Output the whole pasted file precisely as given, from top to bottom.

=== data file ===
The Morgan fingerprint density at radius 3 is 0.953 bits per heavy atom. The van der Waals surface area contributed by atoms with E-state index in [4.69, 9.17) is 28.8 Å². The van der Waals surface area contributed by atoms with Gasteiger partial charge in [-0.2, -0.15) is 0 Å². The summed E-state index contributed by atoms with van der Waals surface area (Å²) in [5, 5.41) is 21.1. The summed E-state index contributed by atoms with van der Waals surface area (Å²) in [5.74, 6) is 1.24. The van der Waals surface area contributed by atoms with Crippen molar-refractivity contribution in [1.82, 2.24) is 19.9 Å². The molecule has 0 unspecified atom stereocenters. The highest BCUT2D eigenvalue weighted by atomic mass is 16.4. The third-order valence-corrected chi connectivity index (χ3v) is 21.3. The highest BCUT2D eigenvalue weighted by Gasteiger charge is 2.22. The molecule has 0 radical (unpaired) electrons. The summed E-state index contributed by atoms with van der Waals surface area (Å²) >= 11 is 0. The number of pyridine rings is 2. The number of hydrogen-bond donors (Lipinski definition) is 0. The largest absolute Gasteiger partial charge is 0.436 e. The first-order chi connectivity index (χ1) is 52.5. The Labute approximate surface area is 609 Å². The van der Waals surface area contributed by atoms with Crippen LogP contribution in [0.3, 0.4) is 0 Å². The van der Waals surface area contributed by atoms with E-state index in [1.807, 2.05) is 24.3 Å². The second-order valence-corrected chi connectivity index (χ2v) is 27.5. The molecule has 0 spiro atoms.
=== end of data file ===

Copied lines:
The Morgan fingerprint density at radius 3 is 0.953 bits per heavy atom. The van der Waals surface area contributed by atoms with E-state index in [4.69, 9.17) is 28.8 Å². The van der Waals surface area contributed by atoms with Gasteiger partial charge in [-0.2, -0.15) is 0 Å². The summed E-state index contributed by atoms with van der Waals surface area (Å²) in [5, 5.41) is 21.1. The summed E-state index contributed by atoms with van der Waals surface area (Å²) in [5.74, 6) is 1.24. The van der Waals surface area contributed by atoms with Crippen molar-refractivity contribution in [1.82, 2.24) is 19.9 Å². The molecule has 0 unspecified atom stereocenters. The highest BCUT2D eigenvalue weighted by atomic mass is 16.4. The third-order valence-corrected chi connectivity index (χ3v) is 21.3. The highest BCUT2D eigenvalue weighted by Gasteiger charge is 2.22. The molecule has 0 radical (unpaired) electrons. The summed E-state index contributed by atoms with van der Waals surface area (Å²) >= 11 is 0. The number of pyridine rings is 2. The number of hydrogen-bond donors (Lipinski definition) is 0. The largest absolute Gasteiger partial charge is 0.436 e. The first-order chi connectivity index (χ1) is 52.5. The Labute approximate surface area is 609 Å². The van der Waals surface area contributed by atoms with Crippen LogP contribution in [0.3, 0.4) is 0 Å². The van der Waals surface area contributed by atoms with E-state index in [1.807, 2.05) is 24.3 Å². The second-order valence-corrected chi connectivity index (χ2v) is 27.5. The molecule has 0 spiro atoms.